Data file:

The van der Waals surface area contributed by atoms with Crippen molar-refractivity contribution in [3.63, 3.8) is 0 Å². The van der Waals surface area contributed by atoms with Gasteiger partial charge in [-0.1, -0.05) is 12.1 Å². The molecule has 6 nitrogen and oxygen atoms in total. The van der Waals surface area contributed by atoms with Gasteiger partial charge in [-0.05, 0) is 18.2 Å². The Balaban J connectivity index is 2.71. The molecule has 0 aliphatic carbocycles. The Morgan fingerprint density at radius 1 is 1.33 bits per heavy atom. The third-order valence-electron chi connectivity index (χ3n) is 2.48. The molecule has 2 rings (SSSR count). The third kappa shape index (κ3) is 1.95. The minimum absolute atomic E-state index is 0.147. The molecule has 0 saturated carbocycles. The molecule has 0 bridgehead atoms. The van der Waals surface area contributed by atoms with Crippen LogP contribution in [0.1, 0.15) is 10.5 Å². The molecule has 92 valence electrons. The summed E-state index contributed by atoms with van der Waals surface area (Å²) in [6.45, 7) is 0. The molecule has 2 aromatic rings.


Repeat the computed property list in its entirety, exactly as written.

The van der Waals surface area contributed by atoms with Crippen molar-refractivity contribution in [3.63, 3.8) is 0 Å². The van der Waals surface area contributed by atoms with Gasteiger partial charge in [-0.1, -0.05) is 12.1 Å². The molecule has 6 nitrogen and oxygen atoms in total. The van der Waals surface area contributed by atoms with Gasteiger partial charge in [-0.05, 0) is 18.2 Å². The Balaban J connectivity index is 2.71. The molecule has 0 aliphatic carbocycles. The Morgan fingerprint density at radius 1 is 1.33 bits per heavy atom. The third-order valence-electron chi connectivity index (χ3n) is 2.48. The molecule has 2 rings (SSSR count). The third kappa shape index (κ3) is 1.95. The minimum absolute atomic E-state index is 0.147. The molecule has 0 saturated carbocycles. The molecule has 0 bridgehead atoms. The van der Waals surface area contributed by atoms with Crippen LogP contribution in [0.1, 0.15) is 10.5 Å². The molecule has 92 valence electrons. The summed E-state index contributed by atoms with van der Waals surface area (Å²) in [6.45, 7) is 0. The molecule has 2 aromatic rings.